She was seen as a politician with little chance of a future: dowdy and without much of a political background. But Angela Merkel made the most of her chances and became one of the world's most powerful women.
There is hardly a "homo politicus" in German post-war history who has been more underestimated than the pastor's daughter from East Germany. Not very telegenic, undogmatic, highly pragmatic - these are some of the phrases often used to describe the German chancellor.
"Angela Merkel makes decisions based on numbers, data and facts," says her biographer Jacqueline Boysen. "She freely ignores ideological or dogmatic commitments," even in her own party. And this attitude hasn't hurt her; on the contrary, "Kohl's girl" has emancipated herself to become "Mommy" - and there are a number of good reasons for that.
"There were no clouds hanging over my childhood," Merkel once said about growing up. Born Angela Kasner, she is the oldest daughter of a rural Protestant pastor for whom education was more important than piousness.
In school, young Angela was watched closely by her teachers, as were all children who came from religious families. Being careful in dealing with others would certainly have been one of the lessons she learned early on.
She excelled in mathematics and Russian and completed her degree in physics in Leipzig as one of the best in her class. She was still a university student when she married Ulrich Merkel. The marriage did not last long, but she kept the name.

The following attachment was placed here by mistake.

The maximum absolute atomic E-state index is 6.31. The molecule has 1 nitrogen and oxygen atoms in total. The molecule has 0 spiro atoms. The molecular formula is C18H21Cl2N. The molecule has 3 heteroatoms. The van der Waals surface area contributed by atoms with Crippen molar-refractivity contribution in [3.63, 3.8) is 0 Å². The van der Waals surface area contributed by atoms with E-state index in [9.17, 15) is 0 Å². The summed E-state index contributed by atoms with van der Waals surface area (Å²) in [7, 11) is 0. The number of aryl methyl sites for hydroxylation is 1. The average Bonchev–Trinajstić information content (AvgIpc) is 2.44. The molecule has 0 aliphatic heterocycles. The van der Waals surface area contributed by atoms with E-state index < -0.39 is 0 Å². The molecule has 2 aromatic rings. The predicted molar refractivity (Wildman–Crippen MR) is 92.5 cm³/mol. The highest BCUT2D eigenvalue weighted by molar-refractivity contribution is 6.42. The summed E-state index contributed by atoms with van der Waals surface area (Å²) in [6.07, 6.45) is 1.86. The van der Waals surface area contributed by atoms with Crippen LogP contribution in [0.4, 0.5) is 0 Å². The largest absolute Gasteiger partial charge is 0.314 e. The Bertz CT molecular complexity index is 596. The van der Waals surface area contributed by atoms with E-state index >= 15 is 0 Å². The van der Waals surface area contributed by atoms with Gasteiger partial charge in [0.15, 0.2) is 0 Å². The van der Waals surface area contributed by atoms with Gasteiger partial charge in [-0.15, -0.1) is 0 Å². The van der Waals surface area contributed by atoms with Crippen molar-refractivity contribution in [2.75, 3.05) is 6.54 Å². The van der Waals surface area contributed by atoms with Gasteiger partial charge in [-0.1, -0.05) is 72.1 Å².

There were repeated encounters with the East German monitoring and surveillance system. At her first job interview, her future employer already knew that Merkel had bought new blue jeans and that she listened to Western radio broadcasts. As much as she can get worked up about these and other Stasi experiences, it never really hurt her. She was a "studied" GDR citizen: not too opportunistic, not too unruly.
Merkel chose the political path in her 30s
From nascent democracy to 'Kohl's girl'
Merkel was not an opposition figure in the former communist East Germany. In fact, she didn't discover politics until later, and it was more accidental than planned.
As the deputy spokeswoman for the last East German Prime Minister Lothar de Maiziere, at the age of 35, she had the opportunity to demonstrate her organizational talent. Shortly before, she joined the ranks of the Christian Democratic Union (CDU), Germany's conservative party. Up until this point, Merkel had been diligent, but now she became ambitious. "She paid attention to where she was," said de Maiziere in a later interview.
She won her first mandate for the German parliament, thanks to Günther Krause, the CDU state chairman from Mecklenburg-Western Pomerania. It was allegedly also Krause, wrote Helmut Kohl in his memoirs, who initially suggested Merkel for the post of minister for women and youth affairs.
Merkel had arrived in the rarefied air of the power elite, but not particularly in an area that really suited her, noted her biographer. In Bonn, still the capital of Germany at that time, rumor had it that she only got the post because she was "young, a woman and from East Germany."
Her first political defeat was as a candidate for the position of CDU party chairman in the state of Brandenburg. She lost out to an old political pro from the West, whom Helmut Kohl had wanted to sideline. It was her first experience as a political pawn. But in 1991, Kohl, in a pragmatic move, made her one of his deputies.